Proms 2017: pre-première questions with Missy Mazzoli

Posted on by 5:4 in Interviews, Premières, Proms | Leave a comment

This evening’s Prom concert includes the first European performance of the orchestral version of Sinfonia (for Orbiting Spheres) by US composer Missy Mazzoli. For those unfamiliar with her work, here are her answers to my pre-première questions, together with the programme note for the piece. Many thanks to Missy for her responses. Read more

Tags: ,

Proms 2017: Hannah Kendall – The Spark Catchers (World Première)

Posted on by 5:4 in Premières, Proms | 2 Comments

The latest orchestral work by British composer Hannah Kendall received its first performance a couple of nights ago at a late night Prom given by Chineke! Orchestra, the flagship orchestra of the Chineke! Foundation, established a couple of years ago “to provide career opportunities to young Black and Minority Ethnic (BME) classical musicians in the UK and Europe”. As she described in her answers to my pre-première questions, her new piece The Spark Catchers takes its inspiration and title from a poem by Lemn Sissay. The text pays homage to the London matchgirls who in 1888 went on strike in protest at their long hours, meagre pay and dangerous working conditions, involving serious, potentially fatal, risks to their health. Throughout the poem, Sissay plays on the triple-meaning of the word ‘strike’, alluding to the industrial action as well as the motion that causes matches to ignite (in hindsight, i wonder whether ‘Strike’ would have been an even more suitable title for Kendall’s piece), but most specifically the call that went up in the factory when a loose spark shot out, threatening to set everything ablaze, whereupon one of the women would leap to catch the spark before it could touch anything. Requiring a remarkable combination of reflexes and dexterity, Sissay praises “the magnificent grace / The skill it took, the pirouette in mid air / The precision, perfection and the peace.” Read more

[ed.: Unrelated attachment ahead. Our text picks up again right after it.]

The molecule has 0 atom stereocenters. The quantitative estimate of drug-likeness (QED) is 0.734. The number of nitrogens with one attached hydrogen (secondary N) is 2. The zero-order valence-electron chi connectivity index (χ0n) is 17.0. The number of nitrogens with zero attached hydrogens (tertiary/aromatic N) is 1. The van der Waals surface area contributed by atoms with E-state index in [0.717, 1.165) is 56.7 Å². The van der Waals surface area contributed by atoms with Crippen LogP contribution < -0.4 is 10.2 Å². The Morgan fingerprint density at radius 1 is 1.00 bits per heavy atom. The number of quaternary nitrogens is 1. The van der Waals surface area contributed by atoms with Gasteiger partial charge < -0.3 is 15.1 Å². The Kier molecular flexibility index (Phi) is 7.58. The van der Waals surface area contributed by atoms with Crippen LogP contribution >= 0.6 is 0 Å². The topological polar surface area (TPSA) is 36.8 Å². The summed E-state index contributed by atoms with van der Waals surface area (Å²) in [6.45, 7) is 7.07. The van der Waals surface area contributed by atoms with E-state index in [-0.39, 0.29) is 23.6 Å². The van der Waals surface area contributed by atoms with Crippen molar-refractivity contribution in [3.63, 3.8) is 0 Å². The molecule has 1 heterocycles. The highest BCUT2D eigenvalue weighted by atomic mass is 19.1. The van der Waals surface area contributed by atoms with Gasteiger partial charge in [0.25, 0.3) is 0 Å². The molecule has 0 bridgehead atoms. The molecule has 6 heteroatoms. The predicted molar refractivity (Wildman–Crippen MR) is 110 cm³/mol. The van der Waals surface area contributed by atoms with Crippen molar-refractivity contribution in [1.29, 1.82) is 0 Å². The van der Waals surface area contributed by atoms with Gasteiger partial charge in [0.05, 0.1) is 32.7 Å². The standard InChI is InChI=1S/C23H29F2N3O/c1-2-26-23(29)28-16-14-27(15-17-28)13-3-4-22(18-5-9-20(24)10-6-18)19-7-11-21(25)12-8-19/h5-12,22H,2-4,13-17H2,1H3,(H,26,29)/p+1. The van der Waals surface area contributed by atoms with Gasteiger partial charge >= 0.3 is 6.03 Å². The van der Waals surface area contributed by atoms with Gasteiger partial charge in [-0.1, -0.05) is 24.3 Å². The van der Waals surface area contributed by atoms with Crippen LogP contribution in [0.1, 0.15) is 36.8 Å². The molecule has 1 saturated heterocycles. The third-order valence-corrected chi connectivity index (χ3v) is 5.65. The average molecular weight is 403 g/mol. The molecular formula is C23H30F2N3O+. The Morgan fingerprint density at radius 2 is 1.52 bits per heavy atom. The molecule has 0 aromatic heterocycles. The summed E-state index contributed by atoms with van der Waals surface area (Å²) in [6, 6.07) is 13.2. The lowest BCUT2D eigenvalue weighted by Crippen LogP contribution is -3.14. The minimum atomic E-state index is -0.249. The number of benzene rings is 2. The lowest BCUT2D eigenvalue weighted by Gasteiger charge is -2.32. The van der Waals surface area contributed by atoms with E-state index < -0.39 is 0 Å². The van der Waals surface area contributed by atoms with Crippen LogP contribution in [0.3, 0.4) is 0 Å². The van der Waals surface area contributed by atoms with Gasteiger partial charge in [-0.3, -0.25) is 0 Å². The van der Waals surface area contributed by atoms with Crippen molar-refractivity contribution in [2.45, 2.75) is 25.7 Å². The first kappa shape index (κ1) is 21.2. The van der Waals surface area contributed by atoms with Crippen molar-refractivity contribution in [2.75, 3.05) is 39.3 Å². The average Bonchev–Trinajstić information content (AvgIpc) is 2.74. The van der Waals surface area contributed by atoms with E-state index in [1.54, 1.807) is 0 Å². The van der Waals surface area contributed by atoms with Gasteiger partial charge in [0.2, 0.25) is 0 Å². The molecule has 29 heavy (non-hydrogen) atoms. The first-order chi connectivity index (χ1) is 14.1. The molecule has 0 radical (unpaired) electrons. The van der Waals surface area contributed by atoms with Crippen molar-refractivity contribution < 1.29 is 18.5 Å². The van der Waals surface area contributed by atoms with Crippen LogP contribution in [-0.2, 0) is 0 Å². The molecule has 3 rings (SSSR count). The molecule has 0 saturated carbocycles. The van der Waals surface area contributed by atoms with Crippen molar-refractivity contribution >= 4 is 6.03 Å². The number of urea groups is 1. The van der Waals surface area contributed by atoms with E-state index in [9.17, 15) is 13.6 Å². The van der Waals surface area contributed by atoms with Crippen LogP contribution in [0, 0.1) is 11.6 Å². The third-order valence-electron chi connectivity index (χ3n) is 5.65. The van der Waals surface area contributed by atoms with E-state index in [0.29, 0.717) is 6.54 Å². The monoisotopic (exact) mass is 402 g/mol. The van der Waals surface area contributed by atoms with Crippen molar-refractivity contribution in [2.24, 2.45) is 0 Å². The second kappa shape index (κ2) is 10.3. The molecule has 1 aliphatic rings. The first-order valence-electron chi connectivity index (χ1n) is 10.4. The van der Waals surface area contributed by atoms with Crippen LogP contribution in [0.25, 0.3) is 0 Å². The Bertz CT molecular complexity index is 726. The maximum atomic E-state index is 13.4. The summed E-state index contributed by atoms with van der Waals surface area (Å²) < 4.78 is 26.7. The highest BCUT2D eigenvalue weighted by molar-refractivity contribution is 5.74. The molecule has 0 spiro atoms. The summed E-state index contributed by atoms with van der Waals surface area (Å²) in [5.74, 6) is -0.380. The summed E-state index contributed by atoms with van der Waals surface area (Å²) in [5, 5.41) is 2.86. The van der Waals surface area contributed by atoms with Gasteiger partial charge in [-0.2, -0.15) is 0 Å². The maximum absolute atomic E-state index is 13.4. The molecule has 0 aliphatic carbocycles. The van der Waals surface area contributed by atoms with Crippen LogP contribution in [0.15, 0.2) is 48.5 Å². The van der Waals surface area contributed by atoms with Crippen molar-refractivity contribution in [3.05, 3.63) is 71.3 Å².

Tags: , ,

Proms 2017: Andrea Tarrodi – Liguria (UK Première)

Posted on by 5:4 in Premières, Proms | 2 Comments

Last night saw the second UK première by a Swedish composer at this year’s Proms, this time from Andrea Tarrodi. For those unfamiliar with her work, the key part of her responses to my pre-première questions was the reference to her parallel passion for painting, plus the related fact that she continues to “connect music with images and colours”. Though she didn’t use the term, in essence she’s an impressionist, creating musical canvasses that evoke, allude and suggest, according to an underlying semi-programmatic scheme. She’s also something of a minimalist, not simply in obvious cycling rhythms and consonances (which she uses sparingly and loosely), but in a slim-line approach to material, setting up ideas and motifs that are then re-used and re-worked, sometimes at length. That may suggest that melody is of lesser importance to Tarrodi, yet her use of motifs is often such that they are either a nascent form of a melody or capable of being easily expanded into one. Another way of putting it would be to regard her approach to melody as being compact and somewhat implicit. Highlands, her cello concerto written in 2013, is a revealing case in point, in which the soloist engages in some lengthy passages of melody (particularly the lengthy cadenza halfway through) – generally more lyrical than virtuosic – but most often is involved in intricate, complex textures with the rest of the orchestra which highlight a simple recurring motif, characterised by a falling minor third.

Originally written for the Swedish Radio Symphony Orchestra (who premièred it in 2012), Tarrodi’s orchestral work Liguria demontrates precisely the same compositional outlook and approach. Named for the Ligurian Sea in the Mediterranean, it depicts Tarrodi’s memories of a time when she visited the area. Read more

Tags: , ,

Proms 2017: pre-première questions with Hannah Kendall

Posted on by 5:4 in Interviews, Premières, Proms | Leave a comment

Today’s late-evening Prom given by the Chineke! orchestra opens with a new work by British composer Hannah Kendall, titled The Spark Catchers. In preparation, here are Kendall’s answers to my pre-première questions, together with the work’s programme note. Many thanks to Hannah for her answers. Read more

Tags: ,

Proms 2017: pre-première questions with Andrea Tarrodi